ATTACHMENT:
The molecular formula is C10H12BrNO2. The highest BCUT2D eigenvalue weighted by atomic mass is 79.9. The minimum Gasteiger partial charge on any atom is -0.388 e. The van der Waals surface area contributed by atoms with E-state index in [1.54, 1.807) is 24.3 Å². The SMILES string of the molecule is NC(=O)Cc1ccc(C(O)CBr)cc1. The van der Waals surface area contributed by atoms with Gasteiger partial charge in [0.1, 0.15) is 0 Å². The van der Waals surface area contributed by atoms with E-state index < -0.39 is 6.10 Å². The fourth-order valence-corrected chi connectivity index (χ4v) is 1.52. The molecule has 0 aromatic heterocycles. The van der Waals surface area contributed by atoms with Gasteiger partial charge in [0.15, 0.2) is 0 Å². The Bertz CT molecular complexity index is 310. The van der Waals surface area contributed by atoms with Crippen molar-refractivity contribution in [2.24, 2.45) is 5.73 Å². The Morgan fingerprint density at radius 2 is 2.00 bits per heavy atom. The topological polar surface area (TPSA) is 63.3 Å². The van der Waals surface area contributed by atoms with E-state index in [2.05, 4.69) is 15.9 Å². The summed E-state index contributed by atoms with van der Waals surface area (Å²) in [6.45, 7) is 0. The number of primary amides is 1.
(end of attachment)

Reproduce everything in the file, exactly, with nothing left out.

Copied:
The molecular formula is C10H12BrNO2. The highest BCUT2D eigenvalue weighted by atomic mass is 79.9. The minimum Gasteiger partial charge on any atom is -0.388 e. The van der Waals surface area contributed by atoms with E-state index in [1.54, 1.807) is 24.3 Å². The SMILES string of the molecule is NC(=O)Cc1ccc(C(O)CBr)cc1. The van der Waals surface area contributed by atoms with Gasteiger partial charge in [0.1, 0.15) is 0 Å². The van der Waals surface area contributed by atoms with E-state index < -0.39 is 6.10 Å². The fourth-order valence-corrected chi connectivity index (χ4v) is 1.52. The molecule has 0 aromatic heterocycles. The van der Waals surface area contributed by atoms with Gasteiger partial charge in [0.15, 0.2) is 0 Å². The Bertz CT molecular complexity index is 310. The van der Waals surface area contributed by atoms with Crippen molar-refractivity contribution in [2.24, 2.45) is 5.73 Å². The Morgan fingerprint density at radius 2 is 2.00 bits per heavy atom. The topological polar surface area (TPSA) is 63.3 Å². The van der Waals surface area contributed by atoms with E-state index in [2.05, 4.69) is 15.9 Å². The summed E-state index contributed by atoms with van der Waals surface area (Å²) in [6.45, 7) is 0. The number of primary amides is 1.